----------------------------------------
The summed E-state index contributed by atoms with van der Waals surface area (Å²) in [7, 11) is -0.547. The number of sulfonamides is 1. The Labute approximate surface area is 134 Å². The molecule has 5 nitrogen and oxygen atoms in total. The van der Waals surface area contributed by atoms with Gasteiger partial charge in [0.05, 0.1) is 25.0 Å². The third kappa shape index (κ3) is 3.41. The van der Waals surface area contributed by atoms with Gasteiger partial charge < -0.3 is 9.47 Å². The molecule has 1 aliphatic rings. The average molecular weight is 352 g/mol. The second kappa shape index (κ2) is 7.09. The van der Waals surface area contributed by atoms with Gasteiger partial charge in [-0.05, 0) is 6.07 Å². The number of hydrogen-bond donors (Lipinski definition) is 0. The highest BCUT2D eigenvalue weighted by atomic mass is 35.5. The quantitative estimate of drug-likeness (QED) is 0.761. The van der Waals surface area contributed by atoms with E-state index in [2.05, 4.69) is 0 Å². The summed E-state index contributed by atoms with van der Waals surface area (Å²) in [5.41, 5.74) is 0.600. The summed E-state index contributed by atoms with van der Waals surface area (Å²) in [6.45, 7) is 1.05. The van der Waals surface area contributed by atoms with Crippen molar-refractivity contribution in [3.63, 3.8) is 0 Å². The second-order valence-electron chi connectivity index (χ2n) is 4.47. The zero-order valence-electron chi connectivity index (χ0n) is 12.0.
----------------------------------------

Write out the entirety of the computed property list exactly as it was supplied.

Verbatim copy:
The summed E-state index contributed by atoms with van der Waals surface area (Å²) in [7, 11) is -0.547. The number of sulfonamides is 1. The Labute approximate surface area is 134 Å². The molecule has 5 nitrogen and oxygen atoms in total. The van der Waals surface area contributed by atoms with Gasteiger partial charge in [0.05, 0.1) is 25.0 Å². The third kappa shape index (κ3) is 3.41. The van der Waals surface area contributed by atoms with Gasteiger partial charge < -0.3 is 9.47 Å². The molecule has 1 aliphatic rings. The average molecular weight is 352 g/mol. The second kappa shape index (κ2) is 7.09. The van der Waals surface area contributed by atoms with Gasteiger partial charge in [-0.05, 0) is 6.07 Å². The number of hydrogen-bond donors (Lipinski definition) is 0. The highest BCUT2D eigenvalue weighted by atomic mass is 35.5. The quantitative estimate of drug-likeness (QED) is 0.761. The van der Waals surface area contributed by atoms with E-state index in [2.05, 4.69) is 0 Å². The summed E-state index contributed by atoms with van der Waals surface area (Å²) in [5.41, 5.74) is 0.600. The summed E-state index contributed by atoms with van der Waals surface area (Å²) in [6.45, 7) is 1.05. The van der Waals surface area contributed by atoms with Crippen molar-refractivity contribution in [3.63, 3.8) is 0 Å². The second-order valence-electron chi connectivity index (χ2n) is 4.47. The zero-order valence-electron chi connectivity index (χ0n) is 12.0.